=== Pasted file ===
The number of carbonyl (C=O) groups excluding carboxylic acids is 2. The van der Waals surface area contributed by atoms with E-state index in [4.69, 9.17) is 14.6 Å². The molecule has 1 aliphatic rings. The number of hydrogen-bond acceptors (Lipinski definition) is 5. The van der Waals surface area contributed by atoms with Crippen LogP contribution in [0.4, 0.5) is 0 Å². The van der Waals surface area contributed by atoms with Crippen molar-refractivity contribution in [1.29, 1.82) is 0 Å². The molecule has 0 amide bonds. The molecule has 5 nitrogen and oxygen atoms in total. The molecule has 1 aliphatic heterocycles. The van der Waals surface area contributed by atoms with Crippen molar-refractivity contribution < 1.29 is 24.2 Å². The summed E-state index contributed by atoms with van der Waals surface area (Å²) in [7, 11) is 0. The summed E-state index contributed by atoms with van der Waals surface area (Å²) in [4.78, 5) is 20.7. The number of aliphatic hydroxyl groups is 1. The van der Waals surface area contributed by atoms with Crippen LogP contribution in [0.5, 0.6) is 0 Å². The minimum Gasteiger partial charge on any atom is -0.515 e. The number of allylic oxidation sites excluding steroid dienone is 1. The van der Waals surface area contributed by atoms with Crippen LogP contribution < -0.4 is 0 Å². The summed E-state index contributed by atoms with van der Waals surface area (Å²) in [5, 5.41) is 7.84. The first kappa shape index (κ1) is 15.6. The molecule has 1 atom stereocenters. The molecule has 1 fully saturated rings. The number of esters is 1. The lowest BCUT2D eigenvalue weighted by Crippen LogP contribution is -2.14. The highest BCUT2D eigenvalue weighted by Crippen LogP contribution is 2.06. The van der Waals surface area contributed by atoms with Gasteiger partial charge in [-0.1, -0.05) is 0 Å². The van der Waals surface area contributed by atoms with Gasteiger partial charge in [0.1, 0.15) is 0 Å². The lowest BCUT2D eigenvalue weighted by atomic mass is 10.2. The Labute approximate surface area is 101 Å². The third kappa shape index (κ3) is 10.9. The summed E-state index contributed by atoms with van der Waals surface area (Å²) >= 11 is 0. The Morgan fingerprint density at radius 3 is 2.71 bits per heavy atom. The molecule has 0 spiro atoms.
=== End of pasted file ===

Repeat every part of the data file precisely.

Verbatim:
The number of carbonyl (C=O) groups excluding carboxylic acids is 2. The van der Waals surface area contributed by atoms with E-state index in [4.69, 9.17) is 14.6 Å². The molecule has 1 aliphatic rings. The number of hydrogen-bond acceptors (Lipinski definition) is 5. The van der Waals surface area contributed by atoms with Crippen LogP contribution in [0.4, 0.5) is 0 Å². The van der Waals surface area contributed by atoms with Crippen molar-refractivity contribution in [1.29, 1.82) is 0 Å². The molecule has 0 amide bonds. The molecule has 5 nitrogen and oxygen atoms in total. The molecule has 1 aliphatic heterocycles. The van der Waals surface area contributed by atoms with Crippen molar-refractivity contribution < 1.29 is 24.2 Å². The summed E-state index contributed by atoms with van der Waals surface area (Å²) in [7, 11) is 0. The summed E-state index contributed by atoms with van der Waals surface area (Å²) in [4.78, 5) is 20.7. The number of aliphatic hydroxyl groups is 1. The van der Waals surface area contributed by atoms with Crippen LogP contribution in [0.5, 0.6) is 0 Å². The minimum Gasteiger partial charge on any atom is -0.515 e. The number of allylic oxidation sites excluding steroid dienone is 1. The van der Waals surface area contributed by atoms with Crippen LogP contribution < -0.4 is 0 Å². The summed E-state index contributed by atoms with van der Waals surface area (Å²) in [5, 5.41) is 7.84. The first kappa shape index (κ1) is 15.6. The molecule has 1 atom stereocenters. The molecule has 1 fully saturated rings. The number of esters is 1. The lowest BCUT2D eigenvalue weighted by Crippen LogP contribution is -2.14. The highest BCUT2D eigenvalue weighted by Crippen LogP contribution is 2.06. The van der Waals surface area contributed by atoms with Gasteiger partial charge in [-0.1, -0.05) is 0 Å². The van der Waals surface area contributed by atoms with Gasteiger partial charge in [0.1, 0.15) is 0 Å². The lowest BCUT2D eigenvalue weighted by atomic mass is 10.2. The Labute approximate surface area is 101 Å². The third kappa shape index (κ3) is 10.9. The summed E-state index contributed by atoms with van der Waals surface area (Å²) >= 11 is 0. The Morgan fingerprint density at radius 3 is 2.71 bits per heavy atom. The molecule has 0 spiro atoms.